CHRONOLOGY OF NEW YORK CITY'S FACTUAL "FIRST" 1524-1999
Researched and Compiled by Miriam Medina

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*Please note this is a work in progress. New researched information will be added periodically.


1 9 3 3

1) The American Museum of Natural History Planetarium Authority was established by the State of New York 1933.

2 Grand Central Parkway opens, from Kew Gardens to the Nassau County Line.

3) .King Kong, the motion picture, premiered in New York, March 2, 1933. *(afp.com)

4) General Electric Building at 30 Rockefeller Center was built in 1933. * (t.a.)

5) Brooklynite Lena Horne begins her career as a chorus girl at Harlem's Cotton Club . * (nyct)

6) Heywood Campbell Broun, author born in Brooklyn, N.Y. founded the Newspaper Guild in 1933 and became its first president. * (docb)

7) Jewish Labor Committee 175 E. Broadway, N.Y.C. established 1933. * (ajyb)

8) Heywood Campbell Broun from Brooklyn, N.Y. He was a founder of the American Newspaper Guild and its first president from 1933 until his death. * (c.e.)

9) Eleanor Roosevelt, American humanitarian born in NYC. In 1933 she held the first press conference ever held by a Presidents' wife. She started in 1935 a daily Column "My Day" syndicated in many newspapers.* (c.e.)

10) Olga Samaroff, American Pianist and educator. She founded the Layman's Music Course Inc. in 1933. * (c.e.)

1 9 3 4

1) Cole Porter's Anything Goes opened at the Alvin Theatre in New York City. The show ran for 420 performances. *(a.com)

2) Fiorello La Guardia is elected to his first of three terms as mayor. * (NYCT)

3) The Bronx County Building (1934) located at 161st St. and Grand Concourse, by Joseph H. Freedlander and Max Hausle, is a modern courthouse. * (NY Guide)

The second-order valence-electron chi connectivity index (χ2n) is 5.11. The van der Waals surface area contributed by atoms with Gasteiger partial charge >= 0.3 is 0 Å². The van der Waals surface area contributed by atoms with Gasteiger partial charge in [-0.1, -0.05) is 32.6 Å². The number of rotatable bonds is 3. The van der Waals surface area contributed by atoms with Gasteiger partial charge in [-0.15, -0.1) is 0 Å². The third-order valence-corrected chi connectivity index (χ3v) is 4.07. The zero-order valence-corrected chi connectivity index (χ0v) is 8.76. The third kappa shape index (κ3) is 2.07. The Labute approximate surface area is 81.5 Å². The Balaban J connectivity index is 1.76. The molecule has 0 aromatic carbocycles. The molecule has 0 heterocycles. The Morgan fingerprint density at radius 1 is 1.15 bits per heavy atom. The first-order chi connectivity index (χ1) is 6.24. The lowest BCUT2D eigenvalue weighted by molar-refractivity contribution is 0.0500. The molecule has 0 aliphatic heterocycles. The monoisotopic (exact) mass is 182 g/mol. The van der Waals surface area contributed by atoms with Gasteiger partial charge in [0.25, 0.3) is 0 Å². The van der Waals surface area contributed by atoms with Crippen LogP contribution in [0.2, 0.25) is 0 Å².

4) Apollo Theater at 253 West 125th Street, (7th and 8th Ave) in Harlem, first introduced its world-famous Amateur Night in 1934, which launched the careers of legendary artists like Ella Fitzgerald.

5) The Apollo Theatre changes ownership and blacks are allowed in the audience; Bessie Smith sings the blues on opening night. * (nyct)

6) In 1934, the Mutual Broadcasting System was created to serve the increasing number of radio stations on the air at that time. During the 1940s, two additional radio networks were founded, the DuMont Network (1946) and the Liberty Broadcasting System (1949). They played an important role in the broadcast industry of their time, but later bowed to the giant networks and
their well-established affiliates.* (tvhbk)

7) 1934 - The first college basketball game at the Garden is played, between the University of Notre Dame and New York University.

8) Henry Miller, an American author born in NYC. Miller's first publication and perhaps best known works "Tropic of Cancer (1934) and Tropic of Capricorn (1939). * (c.e.)

9) Micheal Joseph Quill, American labor leader. IN 1934 he helped to organize the "Transport workers Union of America." * (c.e.)

10) The New School for Social Research is at 66 West Twelfth St. just east of Sixth Ave. Here, in 1934, was organized the University in Exile, its teachers being drw=awn from the brilliant political and religious exiles from Nazi Germany. This unique institution is now the school's Graduate Faculty of Political and Social Science. * (ajtg)

1 9 3 5

1) East River Drive construction begins.

2) Porgy & Bess" opened on Broadway at the Alvin Theatre, running for 16 weeks, followed by a three month road tour, October 10, 1935. *(afp.com)

3) The nation's first public housing project opens at Avenue A and East 3rd Street. * (nyct)

4) The Frick Museum at 1 East 70th Street, New York City, first opened as a museum in 1935. It was built in 1913 by Carere & Hastings. The Building housing the Frick Collection is a fine example of how people of extreme wealth lived in N.Y.C. in the early part of this century. * (Museums)